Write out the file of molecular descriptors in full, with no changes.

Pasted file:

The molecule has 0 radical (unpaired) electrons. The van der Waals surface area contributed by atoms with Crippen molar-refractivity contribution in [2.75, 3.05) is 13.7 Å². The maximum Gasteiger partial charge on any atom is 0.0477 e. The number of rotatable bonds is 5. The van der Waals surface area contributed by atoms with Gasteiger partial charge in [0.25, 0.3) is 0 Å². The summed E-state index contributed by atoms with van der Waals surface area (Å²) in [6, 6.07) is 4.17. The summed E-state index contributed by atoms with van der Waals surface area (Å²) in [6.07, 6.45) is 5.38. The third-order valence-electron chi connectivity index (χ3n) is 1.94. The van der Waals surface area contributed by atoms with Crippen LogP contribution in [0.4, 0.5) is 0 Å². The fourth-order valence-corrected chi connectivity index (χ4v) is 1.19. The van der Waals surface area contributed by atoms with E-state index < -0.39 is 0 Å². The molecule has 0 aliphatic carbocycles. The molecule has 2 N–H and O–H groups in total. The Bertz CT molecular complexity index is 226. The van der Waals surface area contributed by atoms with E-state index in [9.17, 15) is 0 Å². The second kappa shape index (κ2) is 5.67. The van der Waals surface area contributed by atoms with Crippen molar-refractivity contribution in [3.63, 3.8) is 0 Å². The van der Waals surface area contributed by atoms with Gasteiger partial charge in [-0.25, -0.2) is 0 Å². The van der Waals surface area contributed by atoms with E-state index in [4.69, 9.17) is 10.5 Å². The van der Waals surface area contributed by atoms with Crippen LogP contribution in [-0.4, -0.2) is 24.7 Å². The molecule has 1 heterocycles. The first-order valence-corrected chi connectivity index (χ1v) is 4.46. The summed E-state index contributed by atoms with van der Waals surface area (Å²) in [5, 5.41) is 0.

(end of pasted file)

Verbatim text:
The molecule has 0 radical (unpaired) electrons. The van der Waals surface area contributed by atoms with Crippen molar-refractivity contribution in [2.75, 3.05) is 13.7 Å². The maximum Gasteiger partial charge on any atom is 0.0477 e. The number of rotatable bonds is 5. The van der Waals surface area contributed by atoms with Gasteiger partial charge in [0.25, 0.3) is 0 Å². The summed E-state index contributed by atoms with van der Waals surface area (Å²) in [6, 6.07) is 4.17. The summed E-state index contributed by atoms with van der Waals surface area (Å²) in [6.07, 6.45) is 5.38. The third-order valence-electron chi connectivity index (χ3n) is 1.94. The van der Waals surface area contributed by atoms with Crippen LogP contribution in [0.4, 0.5) is 0 Å². The fourth-order valence-corrected chi connectivity index (χ4v) is 1.19. The van der Waals surface area contributed by atoms with E-state index < -0.39 is 0 Å². The molecule has 0 aliphatic carbocycles. The molecule has 2 N–H and O–H groups in total. The Bertz CT molecular complexity index is 226. The van der Waals surface area contributed by atoms with E-state index in [9.17, 15) is 0 Å². The second kappa shape index (κ2) is 5.67. The van der Waals surface area contributed by atoms with Crippen molar-refractivity contribution in [3.63, 3.8) is 0 Å². The van der Waals surface area contributed by atoms with Gasteiger partial charge in [-0.25, -0.2) is 0 Å². The van der Waals surface area contributed by atoms with E-state index in [4.69, 9.17) is 10.5 Å². The van der Waals surface area contributed by atoms with Crippen LogP contribution in [-0.4, -0.2) is 24.7 Å². The molecule has 1 heterocycles. The first-order valence-corrected chi connectivity index (χ1v) is 4.46. The summed E-state index contributed by atoms with van der Waals surface area (Å²) in [5, 5.41) is 0.